Coke vs. Pepsi
By Paul Larson (TMF Parlay)
April 4, 2001
Rick went right where I thought he would -- stacking the two companies side by side financially and then pointing out that Pepsi trades for much less than Coke. The numbers are there, and the logic is solidly in Pepsi's favor. However, Rick is assuming that 2000 was a typical year for both companies, and 2000 was anything but typical.
To be blunt, 2000 was a terrible year for Coke.
Net profit margins were the worst they have been in 10 years at 10.6% of sales. This compares to the 15.7% average net margin it had in the last 10 years and a high of 21.9% the company achieved in 1997.
Meanwhile, Pepsi had its best year of the decade last year. Net profit margins were 10.7% last year compared to a 10-year average of 6.9%. In only three of the last 10 years has Pepsi had double-digit net margins, whereas Coke's net margins have dipped below 12% only once in this timeframe -- in 2000.
Like I said in my initial argument, 2000 was the exception and not the rule. To extrapolate this one extraordinary year -- extraordinarily good for Pepsi and extraordinarily bad for Coke -- out into infinity is, well, foolish.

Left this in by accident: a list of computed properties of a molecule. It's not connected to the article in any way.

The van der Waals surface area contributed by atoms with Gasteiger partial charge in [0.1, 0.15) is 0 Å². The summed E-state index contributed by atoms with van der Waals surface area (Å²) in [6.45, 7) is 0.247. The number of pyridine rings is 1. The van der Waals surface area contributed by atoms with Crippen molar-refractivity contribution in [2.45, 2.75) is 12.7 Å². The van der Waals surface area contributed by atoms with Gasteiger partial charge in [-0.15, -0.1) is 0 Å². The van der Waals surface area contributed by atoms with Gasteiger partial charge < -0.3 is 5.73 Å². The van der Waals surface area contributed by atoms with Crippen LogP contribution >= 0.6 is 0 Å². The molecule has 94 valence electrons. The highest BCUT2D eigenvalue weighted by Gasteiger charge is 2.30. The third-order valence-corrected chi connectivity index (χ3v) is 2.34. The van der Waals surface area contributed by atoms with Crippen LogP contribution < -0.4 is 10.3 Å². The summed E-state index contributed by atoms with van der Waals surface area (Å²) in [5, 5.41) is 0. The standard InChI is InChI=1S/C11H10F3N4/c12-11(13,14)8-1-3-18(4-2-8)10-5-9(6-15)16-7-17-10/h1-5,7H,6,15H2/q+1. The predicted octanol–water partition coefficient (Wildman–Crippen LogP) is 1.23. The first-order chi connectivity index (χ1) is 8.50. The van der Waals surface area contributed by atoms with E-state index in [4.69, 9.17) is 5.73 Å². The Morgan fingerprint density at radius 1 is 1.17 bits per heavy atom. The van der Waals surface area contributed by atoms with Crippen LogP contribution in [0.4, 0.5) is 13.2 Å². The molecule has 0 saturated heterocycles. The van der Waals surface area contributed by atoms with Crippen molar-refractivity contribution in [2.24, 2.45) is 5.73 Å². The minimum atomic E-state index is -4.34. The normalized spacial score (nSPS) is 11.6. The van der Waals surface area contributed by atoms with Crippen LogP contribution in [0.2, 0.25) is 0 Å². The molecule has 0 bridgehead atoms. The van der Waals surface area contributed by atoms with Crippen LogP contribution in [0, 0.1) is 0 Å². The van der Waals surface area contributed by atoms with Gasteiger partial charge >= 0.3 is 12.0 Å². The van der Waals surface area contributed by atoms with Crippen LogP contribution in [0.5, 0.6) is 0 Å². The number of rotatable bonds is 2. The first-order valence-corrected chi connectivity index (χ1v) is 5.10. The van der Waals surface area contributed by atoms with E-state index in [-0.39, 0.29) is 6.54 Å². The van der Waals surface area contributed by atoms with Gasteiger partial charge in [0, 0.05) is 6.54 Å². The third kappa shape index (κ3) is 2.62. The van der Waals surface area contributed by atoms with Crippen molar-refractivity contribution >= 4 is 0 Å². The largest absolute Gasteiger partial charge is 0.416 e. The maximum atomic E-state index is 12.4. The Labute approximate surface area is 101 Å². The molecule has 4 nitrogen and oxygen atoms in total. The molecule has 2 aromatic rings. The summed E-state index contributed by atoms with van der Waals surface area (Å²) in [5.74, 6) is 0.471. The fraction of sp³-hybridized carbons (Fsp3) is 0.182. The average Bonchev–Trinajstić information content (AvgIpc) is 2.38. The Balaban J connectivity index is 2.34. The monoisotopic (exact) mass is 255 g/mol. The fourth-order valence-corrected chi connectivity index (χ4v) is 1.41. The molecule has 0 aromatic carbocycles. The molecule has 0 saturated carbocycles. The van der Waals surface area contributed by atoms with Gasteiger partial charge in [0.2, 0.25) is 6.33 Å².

Let's do a little back-of-the-envelope tinkering with the numbers. Let's assume that Pepsi, after the Quaker acquisition is completed, has $25 billion in sales and achieves a net margin of 11% (a generous profit assumption, but I digress). That will give the company net profits of $2.75 billion and a market cap, again accounting for Quaker merger, of about $76 billion. That puts the company at 27.6 times this forward estimate.
On the other hand, let's assume that Coke does $21 billion in sales this coming year and gets back to its typical profit margin of 15%. That would give the company a total profit of $3.15 billion and a current market cap of $112 billion, or 35.5 times this forward estimate.
So, yes, Coke is valued richer than Pepsi, but Pepsi's discount to Coke is not really all that great when you smooth out the statistical fluctuations in performance between the two. I would even argue the premium is warranted given Coke's enormous branding power that it can parlay into a competitive advantage.
I'm not going to knock Pepsi here. It's a good company that has done an admirable job of improving its profits over the last three years. But watch out for Coke. It's a sleeping tiger that, with a few minor adjustments, will be ready to roar once again.
Paul Larson has a Coke and a smile at least once a day. You can see Paul's complete stock holdings online. The Motley Fool is investors writing for investors.
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